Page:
Game Over: Lindsay Lohan Loses Legal Battle Against Grand Theft Auto Creators - Fordham Intellectual Property, Media & Entertainment Law Journal
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Game Over: Lindsay Lohan Loses Legal Battle Against Grand Theft Auto Creators

Game Over: Lindsay Lohan Loses Legal Battle Against Grand Theft Auto Creators

On March 30th, 2018, the legal battle between Lindsay Lohan and Take-Two Interactive came to its expected conclusion.1 In a unanimous decision, the New York Court of Appeals affirmed a 2016 ruling by the New York Supreme Court, dismissing Lohan’s claim that a character in Take-Two’s Grand Theft Auto V video game misappropriated her portrait and voice.2

Lohan accused Take-Two of creating the paparazzi-dashing, “voice of a generation” character “Lacey Jonas” in her image. Lohan also cited two other images of blond-haired female characters, shown in the game’s loading screens, as featuring similarities to herself. These similarities included “large sunglasses”, “wearing a red bikini top”, “taking a ‘selfie’”, and “displaying a peace sign with one of her hands.”3

The case focused on the questions of (1) whether an avatar in a video game can be considered a “portrait” within the parameters of New York Civil Rights Law §§ 50 and 51, and, if so, (2) whether Lohan’s rights had been violated by the avatar depicted in Take-Two’s game.4 Under §§ 50 and 51, Lohan sought both punitive and compensatory damages for a violation of her privacy.5 While the court agreed that an avatar may sufficiently constitute a “portrait” under New York Law, it did not believe such an avatar existed in this case.6 The court described the images proffered by Lohan and her lawyers as “indistinct, satirical representations of the style, look, and persona of a modern, beach-going young woman that are not reasonably identifiable as [Lohan].”7

New York Civil Rights Law §§ 50 and 51 were originally “drafted narrowly to encompass only the commercial use of an individual’s name or likeness and no more.”8 The court’s opinion states that, in the eyes of Civil Rights Law, a “portrait” could just as easily be an avatar from a video game as it could be a photograph or an artistic reproduction.9 The court also noted that, “there can be no appropriation of a plaintiff’s likeness for commercial purposes if he or she is not recognizable from the [image in question].”10 As such, the Court of Appeals affirmed the lower court’s determination that Lohan’s accusations were unfit for Civil Rights protection.11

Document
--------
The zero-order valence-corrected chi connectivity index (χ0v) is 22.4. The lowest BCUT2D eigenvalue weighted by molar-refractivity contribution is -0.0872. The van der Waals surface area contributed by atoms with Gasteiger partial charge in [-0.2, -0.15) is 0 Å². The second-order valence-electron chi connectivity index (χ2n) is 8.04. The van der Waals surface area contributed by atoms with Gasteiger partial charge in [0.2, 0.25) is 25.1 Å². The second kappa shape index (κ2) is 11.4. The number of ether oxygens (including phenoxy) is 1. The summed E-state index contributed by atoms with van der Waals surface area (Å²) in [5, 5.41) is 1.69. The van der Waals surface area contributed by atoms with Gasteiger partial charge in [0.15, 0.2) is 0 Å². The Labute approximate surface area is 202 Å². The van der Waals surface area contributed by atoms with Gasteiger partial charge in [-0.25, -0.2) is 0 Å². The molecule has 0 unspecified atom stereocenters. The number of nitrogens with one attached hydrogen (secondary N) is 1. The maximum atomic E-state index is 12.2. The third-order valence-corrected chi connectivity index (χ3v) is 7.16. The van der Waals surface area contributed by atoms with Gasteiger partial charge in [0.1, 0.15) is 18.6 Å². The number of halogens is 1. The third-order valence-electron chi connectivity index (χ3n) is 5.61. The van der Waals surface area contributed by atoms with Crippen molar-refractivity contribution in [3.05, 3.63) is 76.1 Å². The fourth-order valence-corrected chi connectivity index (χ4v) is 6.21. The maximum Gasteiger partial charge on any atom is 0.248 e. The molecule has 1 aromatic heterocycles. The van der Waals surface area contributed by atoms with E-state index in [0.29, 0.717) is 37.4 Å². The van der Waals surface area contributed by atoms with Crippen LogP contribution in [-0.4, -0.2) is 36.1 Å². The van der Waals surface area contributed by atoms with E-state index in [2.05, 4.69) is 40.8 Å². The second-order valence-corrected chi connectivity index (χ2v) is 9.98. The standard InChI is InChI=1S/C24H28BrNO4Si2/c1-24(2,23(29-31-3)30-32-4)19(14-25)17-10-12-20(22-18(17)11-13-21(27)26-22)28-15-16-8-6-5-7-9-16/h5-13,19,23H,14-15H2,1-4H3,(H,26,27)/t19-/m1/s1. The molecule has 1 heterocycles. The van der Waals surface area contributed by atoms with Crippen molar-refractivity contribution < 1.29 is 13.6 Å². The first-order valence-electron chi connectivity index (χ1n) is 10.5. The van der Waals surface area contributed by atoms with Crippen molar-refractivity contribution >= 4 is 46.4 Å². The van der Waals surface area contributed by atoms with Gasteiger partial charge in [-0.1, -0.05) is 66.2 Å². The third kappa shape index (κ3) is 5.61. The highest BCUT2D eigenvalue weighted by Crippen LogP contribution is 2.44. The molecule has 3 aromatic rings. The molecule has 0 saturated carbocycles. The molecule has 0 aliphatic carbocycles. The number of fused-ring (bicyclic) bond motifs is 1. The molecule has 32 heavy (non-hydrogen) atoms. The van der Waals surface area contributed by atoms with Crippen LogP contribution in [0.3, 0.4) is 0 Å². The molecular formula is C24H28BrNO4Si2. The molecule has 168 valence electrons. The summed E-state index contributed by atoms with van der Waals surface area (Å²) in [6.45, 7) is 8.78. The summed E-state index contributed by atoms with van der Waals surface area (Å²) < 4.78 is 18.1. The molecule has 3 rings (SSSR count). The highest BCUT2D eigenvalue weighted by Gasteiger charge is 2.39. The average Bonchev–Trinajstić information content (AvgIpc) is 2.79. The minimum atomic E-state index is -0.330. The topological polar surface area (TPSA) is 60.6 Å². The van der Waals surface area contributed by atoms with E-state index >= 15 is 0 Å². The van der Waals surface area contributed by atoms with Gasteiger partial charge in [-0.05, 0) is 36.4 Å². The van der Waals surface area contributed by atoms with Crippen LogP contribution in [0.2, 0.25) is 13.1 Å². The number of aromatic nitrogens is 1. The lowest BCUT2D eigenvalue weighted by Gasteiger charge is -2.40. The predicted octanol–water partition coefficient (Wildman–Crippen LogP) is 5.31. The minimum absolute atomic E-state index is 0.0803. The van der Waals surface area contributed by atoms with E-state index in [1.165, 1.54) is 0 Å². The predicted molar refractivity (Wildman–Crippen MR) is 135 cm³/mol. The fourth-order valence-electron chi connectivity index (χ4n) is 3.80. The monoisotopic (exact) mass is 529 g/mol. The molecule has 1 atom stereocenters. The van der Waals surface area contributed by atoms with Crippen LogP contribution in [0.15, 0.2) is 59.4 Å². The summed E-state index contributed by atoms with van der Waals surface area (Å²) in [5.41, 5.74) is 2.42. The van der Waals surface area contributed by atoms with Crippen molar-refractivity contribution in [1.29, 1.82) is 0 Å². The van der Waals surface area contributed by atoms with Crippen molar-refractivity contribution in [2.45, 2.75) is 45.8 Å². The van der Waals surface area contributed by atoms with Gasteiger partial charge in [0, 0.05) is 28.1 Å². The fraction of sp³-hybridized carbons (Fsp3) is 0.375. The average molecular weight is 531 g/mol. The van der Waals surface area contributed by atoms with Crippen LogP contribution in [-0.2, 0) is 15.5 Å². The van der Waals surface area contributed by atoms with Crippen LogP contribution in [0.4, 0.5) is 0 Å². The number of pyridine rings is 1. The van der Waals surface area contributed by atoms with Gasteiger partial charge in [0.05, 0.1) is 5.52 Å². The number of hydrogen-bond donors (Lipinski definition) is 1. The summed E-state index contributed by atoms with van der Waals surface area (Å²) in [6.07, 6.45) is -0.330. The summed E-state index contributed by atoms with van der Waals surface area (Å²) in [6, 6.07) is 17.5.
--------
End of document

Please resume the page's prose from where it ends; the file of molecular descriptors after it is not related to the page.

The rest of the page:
Neither party in this case is a stranger to the court room. Lohan has also sued rapper Pitbull for character damage after the artist shouted her out in his 2011 song “Give Me Everything,” – featuring lyrics that read, “I got it locked up, like Lindsay Lohan.”12 The lyrics were determined to qualify for First Amendment protection, and the case was dismissed.13

Take-Two, and specifically its Grand Theft Auto series, has been a party to several lawsuits, ranging in subject matter from hidden and sexually explicit game unlockables14 to inspiring shootings.15 The series has stirred heated protest (see generally, Jack Thompson16) as well as important discussion regarding free speech.17

Regardless of one’s feelings towards its content, the Grand Theft Auto series is undeniably a success. The latest chapter in the series and the subject of the Lohan case, Grand Theft Auto V, recently crossed the $6 billion line of sales, selling over 90 million copies and becoming the single-highest earning media title in history.18 Undoubtedly, this enormous value makes the game, and its creators, an enticing target for a lawsuit.

  1. See Owen Good, Lindsay Lohan’s lawsuit against Grand Theft Auto 5 was shot down by New York state’s highest court, Polygon (Mar. 31, 2018), [].

  2. See Lohan v. Take-Two Interactive Software, Inc., No. 24, 2018 WL 1524714, at *1 (N.Y. Mar. 29, 2018).

  3. Id.

  4. Id. at *2.

  5. Id.

  6. Id. at *4.

  7. Id.

  8. See Arrington v. New York Times Co., 55 N.Y.2d 433, 439 (1982).

  9. See Lohan, 2018 WL 1524714, at *4.

  10. Id. at *5.

  11. Id.

  12. See Eriq Gardner, Lindsay Lohan Loses Lawsuit Against Pitbull Over Hit Song, Hollywood Reporter (Feb. 21, 2013), [].

  13. See Lohan v. Perez, 924 F. Supp. 2d 447, 461 (E.D.N.Y. 2013).

  14. See Dameon Hatfield, Hot Coffee Lawsuit Finally Mopped Up, IGN (Nov. 9, 2007) [].

  15. See Justin Calvert, Families sue over GTA III-inspired shooting, Gamespot (Oct. 23, 2013), [].

  16. See Julian Benson, The Rise and Fall of Video Gaming’s Most Vocal Enemy, Kotaku (Sept. 15, 2016), [].

  17. See Amanda Avila, First Amendment Protects Modified Use Of Strip Club’s Trademark In Controversial Video Game, Stanford Center for Internet and Society Blog (Feb. 12, 2009), [].

  18. See Max Cherney, This violent videogame has made more money than any movie ever, MarketWatch (Apr. 9, 2018), [].

John Bradshaw

John Bradshaw is a second-year J.D. candidate and a member of the Fordham Intellectual Property, Media & Entertainment Law Journal as well as Fordham’s Media and Entertainment Law Society. He will be working for The Davis Firm, a boutique entertainment firm, this spring.